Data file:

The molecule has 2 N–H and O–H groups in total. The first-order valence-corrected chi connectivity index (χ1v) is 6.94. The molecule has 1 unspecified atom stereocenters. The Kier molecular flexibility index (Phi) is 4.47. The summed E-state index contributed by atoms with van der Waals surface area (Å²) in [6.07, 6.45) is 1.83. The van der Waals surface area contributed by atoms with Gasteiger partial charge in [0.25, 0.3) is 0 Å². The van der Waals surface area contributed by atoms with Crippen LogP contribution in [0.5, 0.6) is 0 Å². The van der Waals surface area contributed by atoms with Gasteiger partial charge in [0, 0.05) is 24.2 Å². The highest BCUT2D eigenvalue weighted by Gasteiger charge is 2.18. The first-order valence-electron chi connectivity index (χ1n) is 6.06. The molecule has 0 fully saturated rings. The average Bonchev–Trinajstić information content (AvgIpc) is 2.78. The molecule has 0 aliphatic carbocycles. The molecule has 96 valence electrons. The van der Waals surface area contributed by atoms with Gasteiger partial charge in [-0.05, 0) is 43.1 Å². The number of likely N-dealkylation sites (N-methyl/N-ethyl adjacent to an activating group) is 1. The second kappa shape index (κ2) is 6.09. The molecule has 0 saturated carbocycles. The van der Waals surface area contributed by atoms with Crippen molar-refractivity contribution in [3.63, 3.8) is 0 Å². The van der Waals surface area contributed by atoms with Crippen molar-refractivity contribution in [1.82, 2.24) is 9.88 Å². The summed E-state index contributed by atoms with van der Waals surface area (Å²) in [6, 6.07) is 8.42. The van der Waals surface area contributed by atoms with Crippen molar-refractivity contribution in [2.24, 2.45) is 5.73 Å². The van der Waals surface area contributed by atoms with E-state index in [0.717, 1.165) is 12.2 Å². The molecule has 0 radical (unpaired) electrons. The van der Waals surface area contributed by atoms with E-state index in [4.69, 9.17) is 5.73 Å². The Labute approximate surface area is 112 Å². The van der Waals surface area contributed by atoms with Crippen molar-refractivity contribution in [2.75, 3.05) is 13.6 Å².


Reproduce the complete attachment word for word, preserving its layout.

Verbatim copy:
The molecule has 2 N–H and O–H groups in total. The first-order valence-corrected chi connectivity index (χ1v) is 6.94. The molecule has 1 unspecified atom stereocenters. The Kier molecular flexibility index (Phi) is 4.47. The summed E-state index contributed by atoms with van der Waals surface area (Å²) in [6.07, 6.45) is 1.83. The van der Waals surface area contributed by atoms with Gasteiger partial charge in [0.25, 0.3) is 0 Å². The van der Waals surface area contributed by atoms with Crippen LogP contribution in [0.5, 0.6) is 0 Å². The van der Waals surface area contributed by atoms with Gasteiger partial charge in [0, 0.05) is 24.2 Å². The highest BCUT2D eigenvalue weighted by Gasteiger charge is 2.18. The first-order valence-electron chi connectivity index (χ1n) is 6.06. The molecule has 0 fully saturated rings. The average Bonchev–Trinajstić information content (AvgIpc) is 2.78. The molecule has 0 aliphatic carbocycles. The molecule has 96 valence electrons. The van der Waals surface area contributed by atoms with Gasteiger partial charge in [-0.05, 0) is 43.1 Å². The number of likely N-dealkylation sites (N-methyl/N-ethyl adjacent to an activating group) is 1. The second kappa shape index (κ2) is 6.09. The molecule has 0 saturated carbocycles. The van der Waals surface area contributed by atoms with Crippen molar-refractivity contribution in [3.63, 3.8) is 0 Å². The van der Waals surface area contributed by atoms with Crippen molar-refractivity contribution in [1.82, 2.24) is 9.88 Å². The summed E-state index contributed by atoms with van der Waals surface area (Å²) in [6, 6.07) is 8.42. The van der Waals surface area contributed by atoms with Crippen molar-refractivity contribution in [2.24, 2.45) is 5.73 Å². The van der Waals surface area contributed by atoms with E-state index in [0.717, 1.165) is 12.2 Å². The molecule has 0 radical (unpaired) electrons. The van der Waals surface area contributed by atoms with E-state index in [4.69, 9.17) is 5.73 Å². The Labute approximate surface area is 112 Å². The van der Waals surface area contributed by atoms with Crippen molar-refractivity contribution in [2.75, 3.05) is 13.6 Å².